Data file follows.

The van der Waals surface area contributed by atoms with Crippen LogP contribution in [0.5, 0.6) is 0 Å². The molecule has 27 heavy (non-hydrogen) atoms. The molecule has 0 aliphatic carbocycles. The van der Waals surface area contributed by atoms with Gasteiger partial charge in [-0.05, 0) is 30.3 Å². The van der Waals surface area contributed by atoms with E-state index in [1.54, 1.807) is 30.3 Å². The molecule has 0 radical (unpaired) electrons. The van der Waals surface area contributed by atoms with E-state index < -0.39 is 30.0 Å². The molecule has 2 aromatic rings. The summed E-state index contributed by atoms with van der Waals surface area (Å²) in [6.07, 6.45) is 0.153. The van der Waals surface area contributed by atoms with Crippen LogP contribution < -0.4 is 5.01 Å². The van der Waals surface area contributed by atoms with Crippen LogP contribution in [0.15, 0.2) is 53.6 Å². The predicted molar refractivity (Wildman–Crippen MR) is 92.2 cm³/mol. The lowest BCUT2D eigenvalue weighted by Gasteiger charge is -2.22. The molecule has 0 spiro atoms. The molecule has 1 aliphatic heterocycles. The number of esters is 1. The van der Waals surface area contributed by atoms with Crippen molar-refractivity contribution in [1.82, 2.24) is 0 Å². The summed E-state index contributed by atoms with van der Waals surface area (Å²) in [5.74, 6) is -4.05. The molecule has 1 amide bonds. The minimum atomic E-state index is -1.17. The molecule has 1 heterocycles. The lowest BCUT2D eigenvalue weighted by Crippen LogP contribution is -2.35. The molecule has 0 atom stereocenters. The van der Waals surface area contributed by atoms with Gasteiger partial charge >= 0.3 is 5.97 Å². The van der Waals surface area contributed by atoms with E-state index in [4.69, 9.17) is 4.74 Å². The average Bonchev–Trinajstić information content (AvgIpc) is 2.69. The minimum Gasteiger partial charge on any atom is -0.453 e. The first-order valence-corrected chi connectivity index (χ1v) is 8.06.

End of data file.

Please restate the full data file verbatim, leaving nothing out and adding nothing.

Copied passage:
The van der Waals surface area contributed by atoms with Crippen LogP contribution in [0.5, 0.6) is 0 Å². The molecule has 27 heavy (non-hydrogen) atoms. The molecule has 0 aliphatic carbocycles. The van der Waals surface area contributed by atoms with Gasteiger partial charge in [-0.05, 0) is 30.3 Å². The van der Waals surface area contributed by atoms with E-state index in [1.54, 1.807) is 30.3 Å². The molecule has 0 radical (unpaired) electrons. The van der Waals surface area contributed by atoms with E-state index < -0.39 is 30.0 Å². The molecule has 2 aromatic rings. The summed E-state index contributed by atoms with van der Waals surface area (Å²) in [6.07, 6.45) is 0.153. The van der Waals surface area contributed by atoms with Crippen LogP contribution < -0.4 is 5.01 Å². The van der Waals surface area contributed by atoms with Crippen LogP contribution in [0.15, 0.2) is 53.6 Å². The predicted molar refractivity (Wildman–Crippen MR) is 92.2 cm³/mol. The lowest BCUT2D eigenvalue weighted by Gasteiger charge is -2.22. The molecule has 0 spiro atoms. The molecule has 1 aliphatic heterocycles. The number of esters is 1. The van der Waals surface area contributed by atoms with Crippen molar-refractivity contribution in [1.82, 2.24) is 0 Å². The summed E-state index contributed by atoms with van der Waals surface area (Å²) in [5.74, 6) is -4.05. The molecule has 1 amide bonds. The minimum atomic E-state index is -1.17. The molecule has 1 heterocycles. The lowest BCUT2D eigenvalue weighted by Crippen LogP contribution is -2.35. The molecule has 0 atom stereocenters. The van der Waals surface area contributed by atoms with Gasteiger partial charge >= 0.3 is 5.97 Å². The van der Waals surface area contributed by atoms with E-state index in [4.69, 9.17) is 4.74 Å². The average Bonchev–Trinajstić information content (AvgIpc) is 2.69. The minimum Gasteiger partial charge on any atom is -0.453 e. The first-order valence-corrected chi connectivity index (χ1v) is 8.06.